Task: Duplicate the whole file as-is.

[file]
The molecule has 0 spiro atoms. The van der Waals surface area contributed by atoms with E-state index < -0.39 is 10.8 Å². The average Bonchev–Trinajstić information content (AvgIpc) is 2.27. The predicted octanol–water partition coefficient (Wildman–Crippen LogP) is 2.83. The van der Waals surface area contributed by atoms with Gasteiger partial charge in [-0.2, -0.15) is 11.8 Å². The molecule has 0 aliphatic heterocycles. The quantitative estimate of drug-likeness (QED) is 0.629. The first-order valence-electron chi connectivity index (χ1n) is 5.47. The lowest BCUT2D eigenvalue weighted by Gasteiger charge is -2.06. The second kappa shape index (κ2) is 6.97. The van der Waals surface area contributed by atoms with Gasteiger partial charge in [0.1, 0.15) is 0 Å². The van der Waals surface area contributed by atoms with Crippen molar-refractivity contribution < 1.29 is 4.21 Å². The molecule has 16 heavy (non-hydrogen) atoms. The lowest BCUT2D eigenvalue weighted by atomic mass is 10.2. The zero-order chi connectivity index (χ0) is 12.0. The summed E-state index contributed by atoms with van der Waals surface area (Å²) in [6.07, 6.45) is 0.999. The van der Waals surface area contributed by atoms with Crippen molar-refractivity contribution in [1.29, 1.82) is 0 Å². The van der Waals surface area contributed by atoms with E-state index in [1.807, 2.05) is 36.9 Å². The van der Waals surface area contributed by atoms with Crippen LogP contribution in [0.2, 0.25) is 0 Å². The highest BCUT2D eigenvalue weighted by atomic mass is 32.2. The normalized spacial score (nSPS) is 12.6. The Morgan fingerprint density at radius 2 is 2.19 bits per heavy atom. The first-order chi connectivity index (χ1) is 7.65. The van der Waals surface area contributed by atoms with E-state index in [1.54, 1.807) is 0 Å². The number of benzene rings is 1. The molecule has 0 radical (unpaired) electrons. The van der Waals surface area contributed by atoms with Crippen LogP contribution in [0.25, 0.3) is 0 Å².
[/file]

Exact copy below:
The molecule has 0 spiro atoms. The van der Waals surface area contributed by atoms with E-state index < -0.39 is 10.8 Å². The average Bonchev–Trinajstić information content (AvgIpc) is 2.27. The predicted octanol–water partition coefficient (Wildman–Crippen LogP) is 2.83. The van der Waals surface area contributed by atoms with Gasteiger partial charge in [-0.2, -0.15) is 11.8 Å². The molecule has 0 aliphatic heterocycles. The quantitative estimate of drug-likeness (QED) is 0.629. The first-order valence-electron chi connectivity index (χ1n) is 5.47. The lowest BCUT2D eigenvalue weighted by Gasteiger charge is -2.06. The second kappa shape index (κ2) is 6.97. The van der Waals surface area contributed by atoms with Gasteiger partial charge in [0.1, 0.15) is 0 Å². The van der Waals surface area contributed by atoms with Crippen molar-refractivity contribution < 1.29 is 4.21 Å². The molecule has 16 heavy (non-hydrogen) atoms. The lowest BCUT2D eigenvalue weighted by atomic mass is 10.2. The zero-order chi connectivity index (χ0) is 12.0. The summed E-state index contributed by atoms with van der Waals surface area (Å²) in [6.07, 6.45) is 0.999. The van der Waals surface area contributed by atoms with Crippen molar-refractivity contribution in [1.29, 1.82) is 0 Å². The van der Waals surface area contributed by atoms with E-state index in [1.807, 2.05) is 36.9 Å². The van der Waals surface area contributed by atoms with Crippen LogP contribution in [0.2, 0.25) is 0 Å². The highest BCUT2D eigenvalue weighted by atomic mass is 32.2. The normalized spacial score (nSPS) is 12.6. The Morgan fingerprint density at radius 2 is 2.19 bits per heavy atom. The first-order chi connectivity index (χ1) is 7.65. The van der Waals surface area contributed by atoms with E-state index in [1.54, 1.807) is 0 Å². The number of benzene rings is 1. The molecule has 0 radical (unpaired) electrons. The van der Waals surface area contributed by atoms with Crippen LogP contribution in [0.25, 0.3) is 0 Å².